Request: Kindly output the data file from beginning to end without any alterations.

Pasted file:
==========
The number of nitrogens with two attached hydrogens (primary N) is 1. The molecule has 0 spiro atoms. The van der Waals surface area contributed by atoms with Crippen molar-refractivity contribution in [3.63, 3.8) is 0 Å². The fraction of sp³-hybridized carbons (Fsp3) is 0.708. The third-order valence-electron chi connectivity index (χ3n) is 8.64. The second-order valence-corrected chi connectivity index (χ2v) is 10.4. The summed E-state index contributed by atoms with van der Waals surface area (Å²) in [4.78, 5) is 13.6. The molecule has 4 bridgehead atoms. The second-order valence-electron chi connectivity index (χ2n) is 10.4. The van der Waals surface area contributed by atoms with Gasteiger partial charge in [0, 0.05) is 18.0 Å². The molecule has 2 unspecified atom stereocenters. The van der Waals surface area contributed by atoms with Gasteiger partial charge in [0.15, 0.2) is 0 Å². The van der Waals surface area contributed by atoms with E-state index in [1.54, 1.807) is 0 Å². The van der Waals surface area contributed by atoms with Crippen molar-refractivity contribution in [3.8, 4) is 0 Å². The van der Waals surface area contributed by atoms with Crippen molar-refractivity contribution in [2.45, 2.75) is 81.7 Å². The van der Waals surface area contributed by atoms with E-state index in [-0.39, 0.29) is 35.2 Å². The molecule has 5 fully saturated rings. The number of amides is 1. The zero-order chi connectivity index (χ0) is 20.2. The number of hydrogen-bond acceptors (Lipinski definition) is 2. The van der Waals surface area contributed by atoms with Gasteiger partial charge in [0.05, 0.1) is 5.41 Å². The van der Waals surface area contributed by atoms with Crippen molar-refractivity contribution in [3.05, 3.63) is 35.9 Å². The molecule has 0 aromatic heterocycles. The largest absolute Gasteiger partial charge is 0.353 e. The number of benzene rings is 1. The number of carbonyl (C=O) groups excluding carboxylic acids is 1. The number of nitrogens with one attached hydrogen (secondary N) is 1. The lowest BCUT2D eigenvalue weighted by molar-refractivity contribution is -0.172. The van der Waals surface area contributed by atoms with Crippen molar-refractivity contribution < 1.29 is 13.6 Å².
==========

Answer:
The number of nitrogens with two attached hydrogens (primary N) is 1. The molecule has 0 spiro atoms. The van der Waals surface area contributed by atoms with Crippen molar-refractivity contribution in [3.63, 3.8) is 0 Å². The fraction of sp³-hybridized carbons (Fsp3) is 0.708. The third-order valence-electron chi connectivity index (χ3n) is 8.64. The second-order valence-corrected chi connectivity index (χ2v) is 10.4. The summed E-state index contributed by atoms with van der Waals surface area (Å²) in [4.78, 5) is 13.6. The molecule has 4 bridgehead atoms. The second-order valence-electron chi connectivity index (χ2n) is 10.4. The van der Waals surface area contributed by atoms with Gasteiger partial charge in [0, 0.05) is 18.0 Å². The molecule has 2 unspecified atom stereocenters. The van der Waals surface area contributed by atoms with Gasteiger partial charge in [0.15, 0.2) is 0 Å². The van der Waals surface area contributed by atoms with E-state index in [1.54, 1.807) is 0 Å². The van der Waals surface area contributed by atoms with Crippen molar-refractivity contribution in [3.8, 4) is 0 Å². The van der Waals surface area contributed by atoms with Crippen molar-refractivity contribution in [2.45, 2.75) is 81.7 Å². The van der Waals surface area contributed by atoms with E-state index in [-0.39, 0.29) is 35.2 Å². The molecule has 5 fully saturated rings. The number of amides is 1. The zero-order chi connectivity index (χ0) is 20.2. The number of hydrogen-bond acceptors (Lipinski definition) is 2. The van der Waals surface area contributed by atoms with Gasteiger partial charge in [0.05, 0.1) is 5.41 Å². The van der Waals surface area contributed by atoms with Crippen molar-refractivity contribution in [3.05, 3.63) is 35.9 Å². The molecule has 0 aromatic heterocycles. The largest absolute Gasteiger partial charge is 0.353 e. The number of benzene rings is 1. The number of carbonyl (C=O) groups excluding carboxylic acids is 1. The number of nitrogens with one attached hydrogen (secondary N) is 1. The lowest BCUT2D eigenvalue weighted by molar-refractivity contribution is -0.172. The van der Waals surface area contributed by atoms with Crippen molar-refractivity contribution < 1.29 is 13.6 Å².